Even if you checked every person off your list at the Holiday Hop, plan to make an appearance for downtown Aiken’s Night of 1,000 Lights, where a thousand twinkling luminaries guide shoppers as they stroll down Main Street. What goes well with luminaries? Christmas music, treats, and cider — all offered in abundance. “People love how festive the lights are,” says Hayley Knight, executive director of Aiken Downtown development. “The luminaries lining the street are breathtaking.”
Aiken County Farmers Market
December 14 and 21
On two special Saturdays in December, the Aiken County Farmers Market showcases unique crafts and handmade gifts for the hard-to-shop-for people on your list. You can also find holiday wreaths, Christmas trees, and the market’s usual delicious local, seasonal meat and produce — just right for a hostess gift or to throw your own impromptu holiday gathering.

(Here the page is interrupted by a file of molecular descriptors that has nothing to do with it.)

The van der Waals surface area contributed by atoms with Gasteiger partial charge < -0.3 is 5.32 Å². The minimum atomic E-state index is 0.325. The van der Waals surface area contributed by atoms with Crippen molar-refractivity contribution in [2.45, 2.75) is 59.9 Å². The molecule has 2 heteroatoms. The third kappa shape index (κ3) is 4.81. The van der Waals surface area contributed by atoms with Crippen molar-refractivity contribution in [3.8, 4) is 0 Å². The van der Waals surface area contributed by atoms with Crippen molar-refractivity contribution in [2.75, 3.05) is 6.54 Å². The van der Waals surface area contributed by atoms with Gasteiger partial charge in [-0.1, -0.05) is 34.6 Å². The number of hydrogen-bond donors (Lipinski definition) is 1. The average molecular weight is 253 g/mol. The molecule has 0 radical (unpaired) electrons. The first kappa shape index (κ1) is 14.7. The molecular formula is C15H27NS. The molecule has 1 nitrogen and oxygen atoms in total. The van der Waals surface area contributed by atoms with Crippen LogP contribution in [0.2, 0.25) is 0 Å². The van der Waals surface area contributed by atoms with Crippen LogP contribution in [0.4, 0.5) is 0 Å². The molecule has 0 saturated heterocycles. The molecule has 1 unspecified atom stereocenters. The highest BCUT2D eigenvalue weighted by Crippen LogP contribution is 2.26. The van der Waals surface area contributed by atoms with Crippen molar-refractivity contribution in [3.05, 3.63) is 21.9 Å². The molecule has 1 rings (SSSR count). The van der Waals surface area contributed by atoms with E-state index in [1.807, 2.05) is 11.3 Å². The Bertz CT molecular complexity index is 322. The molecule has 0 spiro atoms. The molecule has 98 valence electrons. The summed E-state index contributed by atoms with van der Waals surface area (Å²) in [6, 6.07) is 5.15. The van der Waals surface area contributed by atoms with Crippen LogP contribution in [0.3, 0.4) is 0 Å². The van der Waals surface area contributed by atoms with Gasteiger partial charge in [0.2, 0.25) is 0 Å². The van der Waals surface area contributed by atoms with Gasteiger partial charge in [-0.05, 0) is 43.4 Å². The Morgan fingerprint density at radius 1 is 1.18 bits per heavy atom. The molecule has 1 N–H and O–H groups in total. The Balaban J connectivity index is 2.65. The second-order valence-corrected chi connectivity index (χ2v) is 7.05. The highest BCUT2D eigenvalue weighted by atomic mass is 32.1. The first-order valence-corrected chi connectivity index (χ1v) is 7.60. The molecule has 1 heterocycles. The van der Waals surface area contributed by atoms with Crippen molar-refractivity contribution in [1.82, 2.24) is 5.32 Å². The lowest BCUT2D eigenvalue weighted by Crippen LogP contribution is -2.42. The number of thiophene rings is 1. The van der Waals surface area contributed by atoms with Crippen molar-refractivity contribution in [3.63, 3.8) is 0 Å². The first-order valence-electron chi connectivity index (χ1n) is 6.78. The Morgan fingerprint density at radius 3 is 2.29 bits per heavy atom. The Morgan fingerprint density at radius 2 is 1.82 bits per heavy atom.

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Aiken is the perfect place to catch a holiday classic like The Nutcracker performed by Aiken’s Civic Ballet (December 20-22). Dancers leap as sugarplum fairies in the story of Clara and the Rat King, and our imagination runs wild.
Don’t miss Aiken Community Theatre’s rendition of A Christmas Story (December 5-8, 12-14). All of your favorite characters — 9-year-old Ralphie Parker, Higbee Department Store’s Santa Claus, and even the school bully Scut Farkas — will make an appearance. And the Friday before Christmas (December 20), settle in at the beatnik coffeehouse-inspired Bechtel Theatre, as Matthew Dickerson (a.k.a. “the Dulcimer Guy”) performs a selection of old-fashioned hymns and traditional Celtic music.
The Aiken Symphony Orchestra
Music lovers, rejoice! The Aiken Symphony Orchestra’s Home for the Holidays pops concert returns on a Saturday night at the Etherredge Center. This year’s concert features Scarlett Strallen, an English stage actress and Broadway and recording artist, singing holiday classics. Though the guest artist and program change each year, locals can count on one tradition: “The sing-along that ends the concert,” says DeeDee Vaughters, executive director of the Aiken Symphony Orchestra. “Concert attendees will be invited to join in the singing of some of their Christmas favorites.”